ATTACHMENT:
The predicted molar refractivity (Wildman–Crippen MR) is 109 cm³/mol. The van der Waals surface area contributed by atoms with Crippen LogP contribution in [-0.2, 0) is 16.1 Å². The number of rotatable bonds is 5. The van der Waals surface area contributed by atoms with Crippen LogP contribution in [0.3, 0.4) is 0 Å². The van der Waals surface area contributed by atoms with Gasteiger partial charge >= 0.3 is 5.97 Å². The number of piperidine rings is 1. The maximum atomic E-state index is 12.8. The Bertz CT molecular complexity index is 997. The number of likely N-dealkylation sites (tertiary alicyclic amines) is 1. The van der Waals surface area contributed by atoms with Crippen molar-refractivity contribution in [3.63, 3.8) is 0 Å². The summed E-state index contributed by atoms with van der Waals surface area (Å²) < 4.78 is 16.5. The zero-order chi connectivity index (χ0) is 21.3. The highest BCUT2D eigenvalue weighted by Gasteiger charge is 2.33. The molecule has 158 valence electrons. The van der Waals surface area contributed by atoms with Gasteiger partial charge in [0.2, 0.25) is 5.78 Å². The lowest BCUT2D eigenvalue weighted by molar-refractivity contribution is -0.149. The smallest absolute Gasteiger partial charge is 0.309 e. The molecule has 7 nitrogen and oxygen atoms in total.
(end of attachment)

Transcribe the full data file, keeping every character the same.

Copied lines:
The predicted molar refractivity (Wildman–Crippen MR) is 109 cm³/mol. The van der Waals surface area contributed by atoms with Crippen LogP contribution in [-0.2, 0) is 16.1 Å². The number of rotatable bonds is 5. The van der Waals surface area contributed by atoms with Crippen LogP contribution in [0.3, 0.4) is 0 Å². The van der Waals surface area contributed by atoms with Gasteiger partial charge >= 0.3 is 5.97 Å². The number of piperidine rings is 1. The maximum atomic E-state index is 12.8. The Bertz CT molecular complexity index is 997. The number of likely N-dealkylation sites (tertiary alicyclic amines) is 1. The van der Waals surface area contributed by atoms with Crippen molar-refractivity contribution in [3.63, 3.8) is 0 Å². The summed E-state index contributed by atoms with van der Waals surface area (Å²) < 4.78 is 16.5. The zero-order chi connectivity index (χ0) is 21.3. The highest BCUT2D eigenvalue weighted by Gasteiger charge is 2.33. The molecule has 158 valence electrons. The van der Waals surface area contributed by atoms with Gasteiger partial charge in [0.2, 0.25) is 5.78 Å². The lowest BCUT2D eigenvalue weighted by molar-refractivity contribution is -0.149. The smallest absolute Gasteiger partial charge is 0.309 e. The molecule has 7 nitrogen and oxygen atoms in total.